Verdict

coffee smoke
however fetching
doesn’t make anything
more bearable

I don’t understand
cheerful people
what are they hiding?

my cat is more empathic
and certainly more honest
than most of you

when he bites me
it sort of makes sense

what am I so angry about
how long do I have
underlying reducible to
nonsense gaslit spinals

don’t take yourself so
seriously isn’t what gets
said to the perp
even when he’s dead

these days the
cat gallops after a
robust dump

invert the gloaming
loop supine

he scratches vertically
rising out of his tail
a dorsal fin flush

try and stop me
if you like

Published by:

Diane R. Wiener

Diane R. Wiener is the author of the full-length poetry collection, The Golem Verses (Nine Mile Press, 2018), and the poetry chapbook, Flashes & Specks (Finishing Line Press, 2021). Diane’s poems also appear in Nine Mile Magazine, Wordgathering, Tammy, Queerly, The South Carolina Review, Welcome to the Resistance: Poetry as Protest, Diagrams Sketched on the Wind, Jason’s Connection, and elsewhere. Diane’s creative nonfiction appears in Stone Canoe, Mollyhouse, and The Abstract Elephant Magazine. Her flash fiction appears in volumes 2 and 3 of Ordinary Madness; short fiction is forthcoming in A Coup of Owls. After serving as Guest Editor for Nine Mile Literary Magazine’s Fall 2019 Special Double Issue on Neurodivergent, Disability, Deaf, Mad, and Crip poetics, Diane was appointed as the magazine’s Assistant Editor. The Founding Director of the Syracuse University Disability Cultural Center (2011-2018), Diane now serves as a Research Professor and as the Associate Director of Interdisciplinary Programs and Outreach at the Burton Blatt Institute (Syracuse University College of Law); she also teaches in the Renée Crown University Honors program. Diane has published widely on disability, pedagogy, and empowerment, among other subjects. She blogged for the Huffington Post between May 2016 and January 2018. Diane is the Editor-in-Chief of Wordgathering: A Journal of Disability Poetry and Literature, housed at Syracuse University.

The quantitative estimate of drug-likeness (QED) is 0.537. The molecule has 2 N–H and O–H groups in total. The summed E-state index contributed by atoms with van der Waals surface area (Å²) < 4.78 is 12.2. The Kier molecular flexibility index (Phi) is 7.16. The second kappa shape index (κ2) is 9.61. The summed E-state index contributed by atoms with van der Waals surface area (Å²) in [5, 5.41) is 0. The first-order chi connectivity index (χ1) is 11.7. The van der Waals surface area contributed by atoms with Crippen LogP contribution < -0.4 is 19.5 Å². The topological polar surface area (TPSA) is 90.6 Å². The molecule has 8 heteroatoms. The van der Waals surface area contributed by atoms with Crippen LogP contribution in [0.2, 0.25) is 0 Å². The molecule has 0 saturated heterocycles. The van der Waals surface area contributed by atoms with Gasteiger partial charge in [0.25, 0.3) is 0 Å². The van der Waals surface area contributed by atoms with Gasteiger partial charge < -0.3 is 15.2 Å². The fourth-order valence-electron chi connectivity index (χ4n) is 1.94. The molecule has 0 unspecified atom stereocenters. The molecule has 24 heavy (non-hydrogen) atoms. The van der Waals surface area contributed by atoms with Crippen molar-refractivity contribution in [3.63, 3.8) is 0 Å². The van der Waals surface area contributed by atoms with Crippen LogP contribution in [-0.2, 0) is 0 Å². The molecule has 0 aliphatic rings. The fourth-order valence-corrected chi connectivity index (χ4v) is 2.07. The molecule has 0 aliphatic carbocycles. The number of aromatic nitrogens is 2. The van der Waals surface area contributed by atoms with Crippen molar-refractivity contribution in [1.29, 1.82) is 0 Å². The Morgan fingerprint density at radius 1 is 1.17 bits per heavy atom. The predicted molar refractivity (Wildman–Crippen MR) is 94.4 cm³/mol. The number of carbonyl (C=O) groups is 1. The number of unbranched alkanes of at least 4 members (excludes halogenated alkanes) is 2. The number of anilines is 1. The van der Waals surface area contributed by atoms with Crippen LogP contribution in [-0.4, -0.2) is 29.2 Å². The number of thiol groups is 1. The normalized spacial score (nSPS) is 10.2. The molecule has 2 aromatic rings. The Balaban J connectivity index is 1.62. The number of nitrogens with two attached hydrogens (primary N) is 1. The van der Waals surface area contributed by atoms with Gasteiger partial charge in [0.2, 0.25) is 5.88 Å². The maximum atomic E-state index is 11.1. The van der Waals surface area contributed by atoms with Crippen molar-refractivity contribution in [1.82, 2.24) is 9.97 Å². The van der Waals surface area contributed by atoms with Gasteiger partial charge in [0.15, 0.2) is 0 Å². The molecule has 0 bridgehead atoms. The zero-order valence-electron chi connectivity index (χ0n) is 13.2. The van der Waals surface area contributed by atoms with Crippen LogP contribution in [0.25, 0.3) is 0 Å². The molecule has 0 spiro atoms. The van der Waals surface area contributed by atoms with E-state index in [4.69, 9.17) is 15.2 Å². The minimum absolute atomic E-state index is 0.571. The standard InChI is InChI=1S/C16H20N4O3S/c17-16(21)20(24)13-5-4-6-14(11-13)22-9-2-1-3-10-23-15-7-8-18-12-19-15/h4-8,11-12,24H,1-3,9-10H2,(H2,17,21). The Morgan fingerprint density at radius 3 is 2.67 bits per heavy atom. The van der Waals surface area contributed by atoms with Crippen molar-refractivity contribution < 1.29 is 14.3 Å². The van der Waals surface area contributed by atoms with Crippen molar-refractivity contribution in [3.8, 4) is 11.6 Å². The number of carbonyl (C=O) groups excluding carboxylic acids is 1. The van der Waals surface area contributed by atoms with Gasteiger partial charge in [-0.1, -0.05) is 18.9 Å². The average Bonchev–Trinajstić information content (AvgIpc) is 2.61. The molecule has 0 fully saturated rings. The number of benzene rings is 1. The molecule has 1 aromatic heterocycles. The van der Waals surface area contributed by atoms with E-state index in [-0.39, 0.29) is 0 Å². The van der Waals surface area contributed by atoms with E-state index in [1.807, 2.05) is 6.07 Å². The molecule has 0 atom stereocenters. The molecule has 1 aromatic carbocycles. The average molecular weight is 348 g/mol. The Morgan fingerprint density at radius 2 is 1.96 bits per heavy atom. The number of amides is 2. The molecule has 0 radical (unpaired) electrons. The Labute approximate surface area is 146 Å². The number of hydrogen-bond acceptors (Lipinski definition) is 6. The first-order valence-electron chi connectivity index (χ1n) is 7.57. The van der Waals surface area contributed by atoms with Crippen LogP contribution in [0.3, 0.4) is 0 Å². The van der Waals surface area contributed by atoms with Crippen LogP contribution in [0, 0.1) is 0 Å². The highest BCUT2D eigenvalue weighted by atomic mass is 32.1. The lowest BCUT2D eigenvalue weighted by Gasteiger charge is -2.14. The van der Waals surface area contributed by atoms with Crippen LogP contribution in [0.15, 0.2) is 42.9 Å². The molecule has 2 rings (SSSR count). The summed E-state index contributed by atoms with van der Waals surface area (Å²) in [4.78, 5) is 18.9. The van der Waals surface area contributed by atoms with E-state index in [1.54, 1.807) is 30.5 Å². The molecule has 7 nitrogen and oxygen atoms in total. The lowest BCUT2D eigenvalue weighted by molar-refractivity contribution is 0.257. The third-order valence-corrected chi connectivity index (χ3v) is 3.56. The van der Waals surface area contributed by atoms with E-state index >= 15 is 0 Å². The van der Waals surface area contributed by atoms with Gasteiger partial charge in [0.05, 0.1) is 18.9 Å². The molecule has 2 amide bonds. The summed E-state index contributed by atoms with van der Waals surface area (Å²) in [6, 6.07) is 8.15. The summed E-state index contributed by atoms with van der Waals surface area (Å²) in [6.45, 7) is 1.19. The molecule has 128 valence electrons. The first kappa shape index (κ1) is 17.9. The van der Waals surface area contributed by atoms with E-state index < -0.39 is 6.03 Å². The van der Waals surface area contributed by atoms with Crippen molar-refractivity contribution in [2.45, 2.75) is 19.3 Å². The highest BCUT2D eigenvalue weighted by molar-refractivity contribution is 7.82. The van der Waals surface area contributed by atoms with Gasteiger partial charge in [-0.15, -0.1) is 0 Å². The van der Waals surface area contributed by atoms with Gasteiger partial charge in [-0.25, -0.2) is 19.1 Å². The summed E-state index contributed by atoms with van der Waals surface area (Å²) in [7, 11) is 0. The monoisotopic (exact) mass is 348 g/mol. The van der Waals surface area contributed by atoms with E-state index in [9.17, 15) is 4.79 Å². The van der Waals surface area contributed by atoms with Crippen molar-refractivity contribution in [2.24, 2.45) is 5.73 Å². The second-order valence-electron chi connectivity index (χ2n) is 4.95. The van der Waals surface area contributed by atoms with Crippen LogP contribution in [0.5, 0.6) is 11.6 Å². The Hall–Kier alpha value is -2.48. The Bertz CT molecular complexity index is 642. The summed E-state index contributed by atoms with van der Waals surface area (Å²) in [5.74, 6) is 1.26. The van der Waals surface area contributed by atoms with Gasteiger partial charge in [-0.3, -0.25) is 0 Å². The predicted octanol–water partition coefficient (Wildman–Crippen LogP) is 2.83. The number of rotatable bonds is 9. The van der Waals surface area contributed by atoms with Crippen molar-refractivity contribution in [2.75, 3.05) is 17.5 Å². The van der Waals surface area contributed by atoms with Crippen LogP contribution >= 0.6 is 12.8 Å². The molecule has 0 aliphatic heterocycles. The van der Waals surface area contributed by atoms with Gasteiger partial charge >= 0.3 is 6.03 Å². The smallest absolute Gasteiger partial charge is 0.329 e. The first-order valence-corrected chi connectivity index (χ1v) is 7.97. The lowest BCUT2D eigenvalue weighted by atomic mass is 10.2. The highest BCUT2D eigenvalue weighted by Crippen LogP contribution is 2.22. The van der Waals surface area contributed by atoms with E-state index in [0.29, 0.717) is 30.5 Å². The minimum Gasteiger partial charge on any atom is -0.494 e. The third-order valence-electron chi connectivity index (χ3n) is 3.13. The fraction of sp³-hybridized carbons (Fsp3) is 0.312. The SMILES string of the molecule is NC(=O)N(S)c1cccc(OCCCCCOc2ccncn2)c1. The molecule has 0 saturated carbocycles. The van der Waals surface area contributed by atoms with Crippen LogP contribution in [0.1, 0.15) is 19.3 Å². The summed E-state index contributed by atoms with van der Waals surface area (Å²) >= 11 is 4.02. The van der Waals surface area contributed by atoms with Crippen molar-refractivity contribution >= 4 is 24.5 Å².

Tags 3 Comments

3 thoughts on “Verdict”

  1. Provocative.  I especially like the stanza about cheerful people.  My question: what are they ignoring?  Love you, f 
    Sent from Yahoo Mail on Android

    Like

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